My Lords, I too thank the noble Lord, Lord Bird, for bringing forward this debate, for his distinctive introduction of a kind that we always enjoy when he speaks in the House, and for his tireless work in trying to support people who, for all sorts of reasons, find themselves disadvantaged. I pay tribute to him.
Inequality, unemployment and mental ill health are three interconnected, intersecting areas which are important to address if we are to have a flourishing and thriving society in which all can participate. As we know, mental ill health is one of the two main disabilities affecting participation in work. I am glad that the Government have decided that the NHS long-term plan will assist people with mental health issues into work. That plan recognises that mental health problems disproportionately impact on people living in poverty and those who face various forms of discrimination. This is a huge step forward in the visibility and awareness of this issue, and I hope that it really will help us move ahead.
In my own area of work, I note that last year poor mental health was identified by clergy in this country as the number one social issue that they had to grapple and deal with. That is what we are picking up as happening on the ground. It is in all our interests that we look at this issue to make sure that all people have access to safe, stable and well-paid work, which is why I commend the TUC’s Dying to Work campaign. As many noble Lords will know, it addresses the particularly difficult situation of those who have been diagnosed with a terminal illness but who either want to work, because it is an important way of them coping with some pretty devastating news, or simply have to work for financial reasons, as they are still trying to support a family.
When people face the emotional stress, fear and uncertainty of being diagnosed with a terminal illness, they often face a lot of difficulties at work, especially if they have a long-term or progressive disease. This can be an horrific situation if unsympathetic or obstructive employers simply do not understand what is happening when people are at a particularly vulnerable point. That is why the TUC’s voluntary charter is to be applauded. Indeed, it is shocking to think of people being dismissed or forced out of jobs that they love at a time of such acute personal difficulty.
I am pleased to be part of a Church that has always taught the innate value of human life and its unique dignity for all people. That is why it is even more important that, when people face a terminal illness, they should be given the support and respect that they need. This initiative is part of the progress that we are making.
The intersection between inequality in employment and mental health manifests itself in other areas. As the Mental Health at Work 2018 report made clear, we know that those who are poorly paid or in insecure work, as well as black and minority-ethnic people, face worse than average mental health problems. The Church has worked with BAME people to put together a mental health toolkit that recognises the issues this community faces—for example, overdiagnosis of schizophrenia, overprescription of drugs and under-engagement by healthcare professionals, all of which have huge impacts that we need to address. The toolkit is designed to reduce stigma, disseminate crucial information and continue to confront racism wherever it is found.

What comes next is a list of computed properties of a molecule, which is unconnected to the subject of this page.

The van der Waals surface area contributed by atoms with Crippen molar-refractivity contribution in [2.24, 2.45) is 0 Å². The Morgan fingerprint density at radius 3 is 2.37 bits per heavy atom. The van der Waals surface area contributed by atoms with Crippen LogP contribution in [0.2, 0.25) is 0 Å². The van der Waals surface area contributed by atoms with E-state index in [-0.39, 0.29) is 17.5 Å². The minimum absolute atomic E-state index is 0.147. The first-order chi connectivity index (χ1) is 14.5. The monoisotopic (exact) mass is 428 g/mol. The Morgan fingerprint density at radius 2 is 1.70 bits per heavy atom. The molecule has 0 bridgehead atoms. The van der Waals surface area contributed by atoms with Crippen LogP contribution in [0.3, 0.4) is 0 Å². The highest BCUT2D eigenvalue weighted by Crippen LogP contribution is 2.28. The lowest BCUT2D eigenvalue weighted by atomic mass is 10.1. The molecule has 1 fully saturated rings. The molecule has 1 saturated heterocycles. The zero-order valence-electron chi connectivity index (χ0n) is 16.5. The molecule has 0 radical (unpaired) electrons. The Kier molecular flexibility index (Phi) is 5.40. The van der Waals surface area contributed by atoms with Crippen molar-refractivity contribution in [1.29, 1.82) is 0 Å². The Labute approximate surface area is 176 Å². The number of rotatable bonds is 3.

At a time when we know that young people from BAME backgrounds are almost twice as likely to be unemployed as their white counterparts, it is vital that we explore the reasons behind that. There is a need to support those with mental health issues, which are sometimes wrongly used by bosses as a barrier to employing these people. This lack of access to mental health support cannot continue. Indeed, at a time of high unemployment, when we need more people for the sake of the economy, it is in everybody’s interests that it does not continue.
In the 2014 NHS Five Year Forward View, published by NHS England, a commitment was made to work towards a more equal response across mental and physical health, achieving parity of esteem by 2020. That was five years ago and time has moved on very rapidly. Although there are of course issues around some communities accessing physical healthcare, they appear to be less acute than in the mental health equivalents. Can the Minister clarify the progress towards this aim, set out back in 2014, and what steps are being taken to mitigate the impact of accessing this care?
Of course, this is much bigger than just the responsibility of government; we cannot take just a top-down, centrist approach to tackling the problem. One of the privileges of my job as I travel around Bedfordshire and Hertfordshire visiting charities is to see so many groups trying to work in innovative ways. I think particularly of some of the charities getting people into gardening and working on allotments. My right reverend colleague the Bishop of Carlisle, who is sitting next to me, appeared last month in various national newspapers launching an initiative at Lambeth Palace to help communities think about using gardening, gardens, allotments and suchlike to help people with mental health problems.
We need to get a much wider commitment to addressing this problem. Yet again, there is an economic disparity between those with and without access to green spaces. We in the Churches are trying to encourage people—and, indeed, our churches and churchyards—to work with mental health charities to create spaces where people can get experience and make a contribution to society.
There is so much more to be said, but we have limited time. I hope that we can learn that we need to address this multifaceted, complex issue and work together to help those with mental health problems.